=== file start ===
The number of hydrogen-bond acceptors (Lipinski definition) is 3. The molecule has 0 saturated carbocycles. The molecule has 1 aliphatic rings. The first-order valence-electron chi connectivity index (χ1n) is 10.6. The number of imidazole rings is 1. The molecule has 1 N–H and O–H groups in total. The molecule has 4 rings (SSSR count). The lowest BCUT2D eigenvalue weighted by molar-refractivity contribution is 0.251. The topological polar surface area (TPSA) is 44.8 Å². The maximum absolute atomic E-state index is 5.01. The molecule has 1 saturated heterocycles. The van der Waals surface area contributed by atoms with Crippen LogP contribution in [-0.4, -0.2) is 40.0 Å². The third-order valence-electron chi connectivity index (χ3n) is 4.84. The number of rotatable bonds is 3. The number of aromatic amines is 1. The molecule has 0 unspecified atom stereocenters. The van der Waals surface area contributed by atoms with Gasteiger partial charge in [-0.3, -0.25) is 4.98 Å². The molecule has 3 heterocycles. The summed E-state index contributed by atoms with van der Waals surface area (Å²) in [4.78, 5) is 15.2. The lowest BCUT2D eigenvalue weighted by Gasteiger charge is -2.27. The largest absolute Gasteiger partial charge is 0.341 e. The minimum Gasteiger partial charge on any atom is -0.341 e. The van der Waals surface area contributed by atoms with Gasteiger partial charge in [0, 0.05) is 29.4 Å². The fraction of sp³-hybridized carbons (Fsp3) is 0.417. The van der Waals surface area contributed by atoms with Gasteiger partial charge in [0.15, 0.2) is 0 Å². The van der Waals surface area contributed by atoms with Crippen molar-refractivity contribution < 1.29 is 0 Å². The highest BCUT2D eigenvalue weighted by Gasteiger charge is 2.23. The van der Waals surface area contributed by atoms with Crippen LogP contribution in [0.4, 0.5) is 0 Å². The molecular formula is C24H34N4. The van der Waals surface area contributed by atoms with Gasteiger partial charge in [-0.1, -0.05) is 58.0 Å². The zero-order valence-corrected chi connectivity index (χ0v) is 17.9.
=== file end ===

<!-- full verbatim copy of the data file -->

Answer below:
The number of hydrogen-bond acceptors (Lipinski definition) is 3. The molecule has 0 saturated carbocycles. The molecule has 1 aliphatic rings. The first-order valence-electron chi connectivity index (χ1n) is 10.6. The number of imidazole rings is 1. The molecule has 1 N–H and O–H groups in total. The molecule has 4 rings (SSSR count). The lowest BCUT2D eigenvalue weighted by molar-refractivity contribution is 0.251. The topological polar surface area (TPSA) is 44.8 Å². The maximum absolute atomic E-state index is 5.01. The molecule has 1 saturated heterocycles. The van der Waals surface area contributed by atoms with Crippen LogP contribution in [-0.4, -0.2) is 40.0 Å². The third-order valence-electron chi connectivity index (χ3n) is 4.84. The number of rotatable bonds is 3. The number of aromatic amines is 1. The molecule has 0 unspecified atom stereocenters. The van der Waals surface area contributed by atoms with Gasteiger partial charge in [-0.3, -0.25) is 4.98 Å². The molecule has 3 heterocycles. The summed E-state index contributed by atoms with van der Waals surface area (Å²) in [4.78, 5) is 15.2. The lowest BCUT2D eigenvalue weighted by Gasteiger charge is -2.27. The largest absolute Gasteiger partial charge is 0.341 e. The minimum Gasteiger partial charge on any atom is -0.341 e. The van der Waals surface area contributed by atoms with Gasteiger partial charge in [0, 0.05) is 29.4 Å². The fraction of sp³-hybridized carbons (Fsp3) is 0.417. The van der Waals surface area contributed by atoms with Gasteiger partial charge in [0.15, 0.2) is 0 Å². The van der Waals surface area contributed by atoms with Crippen molar-refractivity contribution < 1.29 is 0 Å². The highest BCUT2D eigenvalue weighted by Gasteiger charge is 2.23. The van der Waals surface area contributed by atoms with Crippen LogP contribution in [0.4, 0.5) is 0 Å². The molecular formula is C24H34N4. The van der Waals surface area contributed by atoms with Gasteiger partial charge in [-0.1, -0.05) is 58.0 Å². The zero-order valence-corrected chi connectivity index (χ0v) is 17.9.